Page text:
Exploring the role of informal urban community support in homeless women’s sense of dignity
The research aims to explore how women experiencing homelessness access informal support from within urban communities, as opposed to from homeless specific services and how this can affect their levels of dignity. Many homeless women receive community support in public spaces from people such as security guards, librarians and toilet attendants (Casey, Goudie & Reeve, 2008). Informal arrangements with them help women maintain a level of dignity, for example by providing a space to wash. Dignity is an under-investigated concept in relation to homelessness, yet it is crucial for understanding how we approach homelessness.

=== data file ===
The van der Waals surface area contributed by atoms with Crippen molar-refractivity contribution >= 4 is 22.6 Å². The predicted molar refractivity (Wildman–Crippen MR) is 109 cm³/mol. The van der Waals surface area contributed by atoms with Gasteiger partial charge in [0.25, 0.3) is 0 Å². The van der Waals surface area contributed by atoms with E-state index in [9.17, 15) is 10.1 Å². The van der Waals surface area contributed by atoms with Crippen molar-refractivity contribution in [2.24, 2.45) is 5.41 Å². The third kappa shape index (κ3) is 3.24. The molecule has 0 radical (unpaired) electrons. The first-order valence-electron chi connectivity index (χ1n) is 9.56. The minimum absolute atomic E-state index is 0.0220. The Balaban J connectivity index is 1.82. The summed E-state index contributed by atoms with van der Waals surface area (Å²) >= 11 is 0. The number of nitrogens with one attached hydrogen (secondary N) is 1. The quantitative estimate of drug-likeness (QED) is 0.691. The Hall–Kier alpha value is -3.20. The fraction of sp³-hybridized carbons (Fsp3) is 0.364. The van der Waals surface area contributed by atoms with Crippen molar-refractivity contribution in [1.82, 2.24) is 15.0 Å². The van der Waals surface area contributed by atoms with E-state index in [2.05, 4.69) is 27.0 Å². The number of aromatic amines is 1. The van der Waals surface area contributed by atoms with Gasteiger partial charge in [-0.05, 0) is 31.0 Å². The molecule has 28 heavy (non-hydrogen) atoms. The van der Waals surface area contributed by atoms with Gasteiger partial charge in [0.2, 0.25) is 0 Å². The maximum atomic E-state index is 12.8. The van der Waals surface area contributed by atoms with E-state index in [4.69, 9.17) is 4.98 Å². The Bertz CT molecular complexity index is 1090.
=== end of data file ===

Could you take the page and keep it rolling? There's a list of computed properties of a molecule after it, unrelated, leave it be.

Community support can allow women to keep their independence away from homeless services and as a result remain connected to their pre-homeless identity. Research has shown that many perceive homeless services as unwelcoming, male-dominated places characterised by inflexible rules (Hoffman & Coffey, 2008). Avoidance of these services is one reason why many women experiencing homelessness exist less visibly in urban communities and little homelessness research to-date has told their stories. This PhD looks to address this gap.
Funded in collaboration with White Rose DTP.
Lindsey McCarthy (Main supervisor)
Kesia Reeve (2nd supervisor)